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9/22/2017 12:11:25 AM
Posted: 4/28/2001 12:47:02 PM EDT
I just finished John Toland's "In Mortal Combat 1950 - 1953", an objective look at the Korean conflict. Toland takes a balanced look at the war from the Communist and U.N. positions and is not afraid to point out faults committed by both sides. While the book covers some of the major battles in some detail it is more a report on the progress of the war, the politics involved and the major players and the effect they had on the war's prosecution.
Link Posted: 4/28/2001 12:52:49 PM EDT
I am 35, and I know it is sad but most of what I know about the Korean War, is what I learned from M*A*S*H, and we all know how much liberal crap Alan Alda was trying to force down our throats. I wish History channel would devote a few more shows to Korea, the forgotten war.
Link Posted: 4/28/2001 12:59:57 PM EDT
Most high ranking officers (Major and above) were told not to talk about the war when they returned home. At least not to talk about how bad we got our asses handed to us.
Link Posted: 4/28/2001 10:28:44 PM EDT
I wouldn't say we got our a$$es handed to us. They almost pushed us off the penninusla but McAurther did a number on them and we didn' loose any ground.
Link Posted: 4/29/2001 1:43:09 AM EDT
Read the book "Breakout". An OUTSTANDING book on the Chosin Reservoir campaign. Informative, exciting - excellent book. [url]http://www.fsbassociates.com/fromm/breakout.html[/url] Tate
Link Posted: 4/29/2001 9:24:38 AM EDT
Originally Posted By M15A2: I wouldn't say we got our a$$es handed to us. They almost pushed us off the penninusla but McAurther did a number on them and we didn' loose any ground.
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Well, this isn't my opinion, it's the opinion of a very highly respected Marine officer that fought in the war. (my fellow Marines know who he is [;)]) The only reason we didnt get our asses kicked off the peninsula was because of McAurther's bold move of landing the 1st Marine Division and the 8th Army (I think) at Inchon, taking the N. Koreans by complete surprise. Prior to that, we were getting our asses kicked. We were able to run over the enemy all the way up to China, where hundreds of thousands of the little dinks were there to meet us (to our surprise). The 8th Army got their butts stomped after that, the Chinese split the line between the 8th and the First Marines, causing the 1st MarDiv to be completely surrounded by about 9 Chinese Divisions. (7 on the flanks and 2 trying to cut off lines of withdrawal) Then we got pushed back to the 34th parallel... and we know the rest of the story. While we did a good share of ass kicking ourselves, Korea is another U.S. war the is considered a stalemate, at best. Being a U.S. seviceman, I hate to say something like that. But the more reading and research I do about our past wars, the more I understand that as Americans, we have the natural feeling of superiority over everyone. We often dont realize that our enemies are just as capable as us (sometimes more) in battle and it usually hides the truth about our failures in our past conflicts. I suggest that you get the book "Marine! The Life of Chesty Puller." Even you Army guys! It's a great read!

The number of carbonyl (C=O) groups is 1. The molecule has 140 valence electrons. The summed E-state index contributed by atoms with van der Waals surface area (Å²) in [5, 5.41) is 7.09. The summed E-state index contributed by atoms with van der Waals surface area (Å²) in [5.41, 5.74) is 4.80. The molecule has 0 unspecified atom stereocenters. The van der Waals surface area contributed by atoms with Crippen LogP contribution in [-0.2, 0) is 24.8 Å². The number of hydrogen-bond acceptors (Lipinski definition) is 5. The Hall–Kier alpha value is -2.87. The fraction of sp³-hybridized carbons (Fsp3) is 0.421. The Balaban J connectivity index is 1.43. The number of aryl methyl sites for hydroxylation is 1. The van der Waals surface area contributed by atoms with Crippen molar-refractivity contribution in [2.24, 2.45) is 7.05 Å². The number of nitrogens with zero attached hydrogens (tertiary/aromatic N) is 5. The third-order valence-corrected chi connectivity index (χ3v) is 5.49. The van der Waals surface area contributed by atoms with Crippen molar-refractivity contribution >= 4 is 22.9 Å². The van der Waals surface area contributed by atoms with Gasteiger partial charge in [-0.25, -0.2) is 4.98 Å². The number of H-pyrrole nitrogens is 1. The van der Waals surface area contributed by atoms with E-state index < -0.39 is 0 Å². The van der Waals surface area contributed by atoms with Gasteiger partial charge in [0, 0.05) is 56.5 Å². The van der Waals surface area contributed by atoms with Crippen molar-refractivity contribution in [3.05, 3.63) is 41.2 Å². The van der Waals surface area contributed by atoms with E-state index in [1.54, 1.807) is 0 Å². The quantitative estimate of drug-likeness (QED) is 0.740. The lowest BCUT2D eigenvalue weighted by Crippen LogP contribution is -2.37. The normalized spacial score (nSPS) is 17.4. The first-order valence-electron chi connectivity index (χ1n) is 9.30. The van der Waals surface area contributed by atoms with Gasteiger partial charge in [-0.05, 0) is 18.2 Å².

Link Posted: 4/29/2001 4:25:29 PM EDT
[Last Edit: 4/29/2001 4:25:26 PM EDT by Ross]
For a great overview of the whole war "This Kind of War" by T.R. Fehrenbach. For the perspective of the US Marine "The Coldest War" by James Brady. Both are excellent works. easy to read, full of info, though somewhat dated. Still, accurate stuff though. Of all wars, the Korean War should be the one most studied and known by modern Americans. It was the first in a long line of limited wars (some still to come) that affect us greater today than most other events. The whole involvment of the UN and the Comunists, not to mention the Oriental mindset, make it essential for anyone who wants to understand what's going on today. Not to mention the readiness factor that came into play. Unfortunately, it's the least taught war around in the US. I knew the history better than most when I served there in the ROK in the '90s. Still, it just blows you away when you actually stand on some of the same ground and realize just how many Chinese came SWARMING up that little hill. I mean DAMN! All wars suck bad, and Korea was no exception. Ross
Link Posted: 4/30/2001 10:09:13 AM EDT
My stepfather had the misfortune to serve in the infantry in that war (2 purple hearts, 3 bronze stars). He said that the US had overwhelming firepower and he had great confidence in the superiority of our forces. There were two great frustrations. First, our South Koran allies were unreliable, and often left our guys with open flanks. Second, the dips in Washington would agree to a ceasefire as soon as our guys started to get the Chinese on the run.